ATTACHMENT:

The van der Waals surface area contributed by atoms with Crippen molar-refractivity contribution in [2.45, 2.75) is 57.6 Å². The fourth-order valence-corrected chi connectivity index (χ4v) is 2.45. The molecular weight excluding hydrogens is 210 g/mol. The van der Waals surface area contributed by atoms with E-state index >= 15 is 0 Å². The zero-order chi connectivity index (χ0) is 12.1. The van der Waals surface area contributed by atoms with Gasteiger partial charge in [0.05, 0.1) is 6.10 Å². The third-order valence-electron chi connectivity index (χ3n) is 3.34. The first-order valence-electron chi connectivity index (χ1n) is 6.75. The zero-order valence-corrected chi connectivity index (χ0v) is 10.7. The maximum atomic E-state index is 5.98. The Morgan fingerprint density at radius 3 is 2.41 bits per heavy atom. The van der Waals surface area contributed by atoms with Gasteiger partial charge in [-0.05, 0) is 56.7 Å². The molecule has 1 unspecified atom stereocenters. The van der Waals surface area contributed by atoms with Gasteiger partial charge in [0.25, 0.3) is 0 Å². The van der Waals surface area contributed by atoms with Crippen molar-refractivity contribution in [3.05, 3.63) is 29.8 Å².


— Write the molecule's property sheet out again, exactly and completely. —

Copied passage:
The van der Waals surface area contributed by atoms with Crippen molar-refractivity contribution in [2.45, 2.75) is 57.6 Å². The fourth-order valence-corrected chi connectivity index (χ4v) is 2.45. The molecular weight excluding hydrogens is 210 g/mol. The van der Waals surface area contributed by atoms with E-state index >= 15 is 0 Å². The zero-order chi connectivity index (χ0) is 12.1. The van der Waals surface area contributed by atoms with Gasteiger partial charge in [0.05, 0.1) is 6.10 Å². The third-order valence-electron chi connectivity index (χ3n) is 3.34. The first-order valence-electron chi connectivity index (χ1n) is 6.75. The zero-order valence-corrected chi connectivity index (χ0v) is 10.7. The maximum atomic E-state index is 5.98. The Morgan fingerprint density at radius 3 is 2.41 bits per heavy atom. The van der Waals surface area contributed by atoms with Gasteiger partial charge in [-0.05, 0) is 56.7 Å². The molecule has 1 unspecified atom stereocenters. The van der Waals surface area contributed by atoms with Gasteiger partial charge in [0.25, 0.3) is 0 Å². The van der Waals surface area contributed by atoms with Crippen molar-refractivity contribution in [3.05, 3.63) is 29.8 Å².